The tensiometer is a precision device for measuring soil moisture. Measurement of soil moisture notifies you of the need to irrigate plants, and is used to determine the height and frequency of irrigation, because plants growing in optimal humidity can be maximum efficient.
Models: 20 cm, 30 cm, 50 cm, 100 cm (reading from above)
The tensiometer consists of:
- A ceramic filter with fine pores
- Transparent plastic tube (for operation must be filled with water)
- Vacuum gauge with coral scale
The vacuum gauge measures a pressure in the range of 0 to 600 hPa (= mbar). It is a device with an accuracy class of 1.6, i.e. the deviation of the displayed values is max. +/- 1.6%.
The green color on the colored vacuum gauge scale indicates the optimal humidity range for most species of vegetables, berry plants and fruit trees. This range applies to all soil types (sandy, loam soils).
The vacuum gauge has easy in value interpretation colorful scale . The silicone plug well surrounds the tip of the vacuum gauge, allowing the tensiometer to close tightly, and protects against minor soiling and allows easy filling of the tensiometer with water in the field.
|Jednostka pomiaru:||mbar (= hPa)|
|Zakres pomiaru:||0 – 600 mbar / hPa soil suction power|
|Wakuometr:||accuracy class 1.6 (1.6% max.)|
|Zamknięcie:||always a tight silicone stopper|
|Rurka:||outer diameter 16mm, diameter ext. 12mm, wall thickness 2mm|
How the tensiometer works
The tensiometer measures the soil suction power, i.e. measures the force with which water will be retained in the soil, and thus the force that the plant roots must bring to get it from the soil. When preparing the tensiometer for operation, fill it with water up to approx. 1 cm below the top edge of the tube and installing it vent the vacuum gauge . Thanks to the ceramic filter, the water in the tensiometer and in the soil is in constant connection. In case when it is dry, the soil draws water from the tensiometer creating a pressure , which is measured by a vacuum gauge. This pressure corresponds to the suction power of the soil. After irrigation or rainfall, when the soil humidity rises, the water begins to flow from the soil into the filter until the potentials between the soil and the tensiometer are equalized. After irrigation, the tensiometer shows the correct value after about 15-30 minutes, because the water must first penetrate into the deeper layers of soil.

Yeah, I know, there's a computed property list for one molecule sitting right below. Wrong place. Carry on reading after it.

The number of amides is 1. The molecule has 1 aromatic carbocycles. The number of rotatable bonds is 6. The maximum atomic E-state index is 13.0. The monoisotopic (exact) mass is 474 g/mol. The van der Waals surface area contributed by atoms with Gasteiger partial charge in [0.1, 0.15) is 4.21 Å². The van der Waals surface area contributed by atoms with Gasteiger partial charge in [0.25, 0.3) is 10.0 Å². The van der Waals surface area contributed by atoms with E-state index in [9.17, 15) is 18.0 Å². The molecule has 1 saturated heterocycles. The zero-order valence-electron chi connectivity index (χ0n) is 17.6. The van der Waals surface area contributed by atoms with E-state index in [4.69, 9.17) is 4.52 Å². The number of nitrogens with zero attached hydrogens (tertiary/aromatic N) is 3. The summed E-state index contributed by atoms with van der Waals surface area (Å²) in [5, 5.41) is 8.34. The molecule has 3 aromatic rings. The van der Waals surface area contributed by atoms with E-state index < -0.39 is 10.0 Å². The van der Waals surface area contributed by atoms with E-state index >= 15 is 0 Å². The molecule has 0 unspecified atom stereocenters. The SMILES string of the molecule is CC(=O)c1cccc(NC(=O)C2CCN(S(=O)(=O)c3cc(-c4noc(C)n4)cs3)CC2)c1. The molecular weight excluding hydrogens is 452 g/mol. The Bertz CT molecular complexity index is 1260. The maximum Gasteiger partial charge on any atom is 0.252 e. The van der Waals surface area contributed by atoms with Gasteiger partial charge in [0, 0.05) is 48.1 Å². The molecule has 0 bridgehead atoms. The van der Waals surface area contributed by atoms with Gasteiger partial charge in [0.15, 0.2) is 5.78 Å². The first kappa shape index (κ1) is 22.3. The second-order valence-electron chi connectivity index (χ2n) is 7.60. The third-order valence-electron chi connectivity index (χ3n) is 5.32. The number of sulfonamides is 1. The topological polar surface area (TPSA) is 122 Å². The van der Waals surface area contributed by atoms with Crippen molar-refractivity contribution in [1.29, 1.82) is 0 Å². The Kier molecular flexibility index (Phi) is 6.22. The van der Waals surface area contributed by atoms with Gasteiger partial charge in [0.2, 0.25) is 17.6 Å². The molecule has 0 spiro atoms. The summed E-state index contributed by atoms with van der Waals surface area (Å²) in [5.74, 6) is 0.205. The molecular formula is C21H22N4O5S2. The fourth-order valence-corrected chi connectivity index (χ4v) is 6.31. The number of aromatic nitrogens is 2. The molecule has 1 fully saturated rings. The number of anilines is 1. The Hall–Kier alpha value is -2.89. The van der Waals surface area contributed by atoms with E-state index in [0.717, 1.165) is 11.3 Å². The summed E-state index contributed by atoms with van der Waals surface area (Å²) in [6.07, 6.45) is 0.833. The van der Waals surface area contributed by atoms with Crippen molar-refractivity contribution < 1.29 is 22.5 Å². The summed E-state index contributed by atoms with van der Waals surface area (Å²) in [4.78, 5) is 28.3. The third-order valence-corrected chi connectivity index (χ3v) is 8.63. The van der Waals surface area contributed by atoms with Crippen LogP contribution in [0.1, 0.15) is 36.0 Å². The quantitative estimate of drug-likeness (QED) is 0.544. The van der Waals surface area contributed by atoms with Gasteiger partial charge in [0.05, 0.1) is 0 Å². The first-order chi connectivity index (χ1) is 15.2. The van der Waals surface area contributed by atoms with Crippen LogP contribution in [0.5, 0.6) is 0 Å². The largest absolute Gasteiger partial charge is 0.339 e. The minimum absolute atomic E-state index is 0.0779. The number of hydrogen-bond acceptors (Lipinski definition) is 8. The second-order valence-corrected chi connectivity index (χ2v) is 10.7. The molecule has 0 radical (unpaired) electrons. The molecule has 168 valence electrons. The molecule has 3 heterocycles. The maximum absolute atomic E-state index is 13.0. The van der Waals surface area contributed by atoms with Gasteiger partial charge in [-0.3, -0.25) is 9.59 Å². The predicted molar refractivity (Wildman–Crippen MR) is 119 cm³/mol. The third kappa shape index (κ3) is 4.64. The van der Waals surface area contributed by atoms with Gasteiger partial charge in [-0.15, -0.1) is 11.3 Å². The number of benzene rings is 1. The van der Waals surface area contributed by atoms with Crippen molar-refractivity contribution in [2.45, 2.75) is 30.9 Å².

The tensiometer ceramic filter should be soaked with water before installation. Therefore, an empty strain gauge without a vacuum gauge should be left in a container with water overnight. Water should collect in it by morning. Immediately before installation, the strain gauge should be filled with water to approx. 1-2 cm from the top edge of the tube and the vacuum gauge should be placed tightly on it.
Range of activity
One development unit (development unit is an area with the same soil type and one plant species at the same developmental stage) requires one tensiometer. For more information, i.e. permeation of water used for irrigation, and water uptake by plants from different soil layers, additional strain gauges can be installed at different soil depths (e.g. 50 or 80 cm).
To avoid damaging the tensiometer, observe the following precautions:
- the components of the tensiometer must be protected against operations of adverse effects (do not throw it on the ground, do not squeeze it in a vice, do not hammer it into the ground with a hammer, etc.)
- as long as the strain gauge is filled with water, do not expose it to temperatures below 0 ° C
- avoid contact of the ceramic filter with grease, oil and other substances that could clog its pores
Solution of problem
The tensiometer can measure soil suction power even from –700 to –850 hPa, but when the suction power value increases (i.e. the soil dries even more), the water from the tensiometer is completely drawn off and the vacuum gauge shows zero value. The inside of the tensiometer fills with air (the tensiometer is aerating).
Typical applications: strawberries, other berry crops, vegetables, asparagus, crops under cover and in greenhouses; also field crops.